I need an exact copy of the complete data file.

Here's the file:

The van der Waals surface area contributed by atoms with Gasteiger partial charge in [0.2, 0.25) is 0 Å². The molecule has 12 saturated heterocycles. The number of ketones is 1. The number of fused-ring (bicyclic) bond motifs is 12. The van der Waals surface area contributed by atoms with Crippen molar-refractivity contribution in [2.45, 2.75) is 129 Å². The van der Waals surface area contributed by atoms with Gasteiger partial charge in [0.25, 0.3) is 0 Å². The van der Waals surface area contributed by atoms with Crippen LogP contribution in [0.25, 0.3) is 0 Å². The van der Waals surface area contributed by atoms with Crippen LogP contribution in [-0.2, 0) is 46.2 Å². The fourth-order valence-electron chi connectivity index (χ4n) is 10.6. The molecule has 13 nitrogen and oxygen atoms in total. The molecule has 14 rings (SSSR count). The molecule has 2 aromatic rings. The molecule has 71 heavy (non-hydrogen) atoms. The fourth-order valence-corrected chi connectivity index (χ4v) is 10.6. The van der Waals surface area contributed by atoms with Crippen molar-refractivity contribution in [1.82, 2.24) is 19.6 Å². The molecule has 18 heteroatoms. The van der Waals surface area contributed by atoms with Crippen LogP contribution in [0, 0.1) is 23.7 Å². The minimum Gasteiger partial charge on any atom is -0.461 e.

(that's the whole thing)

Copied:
The van der Waals surface area contributed by atoms with Gasteiger partial charge in [0.2, 0.25) is 0 Å². The molecule has 12 saturated heterocycles. The number of ketones is 1. The number of fused-ring (bicyclic) bond motifs is 12. The van der Waals surface area contributed by atoms with Crippen molar-refractivity contribution in [2.45, 2.75) is 129 Å². The van der Waals surface area contributed by atoms with Gasteiger partial charge in [0.25, 0.3) is 0 Å². The van der Waals surface area contributed by atoms with Crippen LogP contribution in [0.25, 0.3) is 0 Å². The van der Waals surface area contributed by atoms with Crippen LogP contribution in [-0.2, 0) is 46.2 Å². The fourth-order valence-electron chi connectivity index (χ4n) is 10.6. The molecule has 13 nitrogen and oxygen atoms in total. The molecule has 14 rings (SSSR count). The molecule has 2 aromatic rings. The molecule has 71 heavy (non-hydrogen) atoms. The fourth-order valence-corrected chi connectivity index (χ4v) is 10.6. The van der Waals surface area contributed by atoms with Crippen molar-refractivity contribution in [1.82, 2.24) is 19.6 Å². The molecule has 18 heteroatoms. The van der Waals surface area contributed by atoms with Crippen LogP contribution in [0, 0.1) is 23.7 Å². The minimum Gasteiger partial charge on any atom is -0.461 e.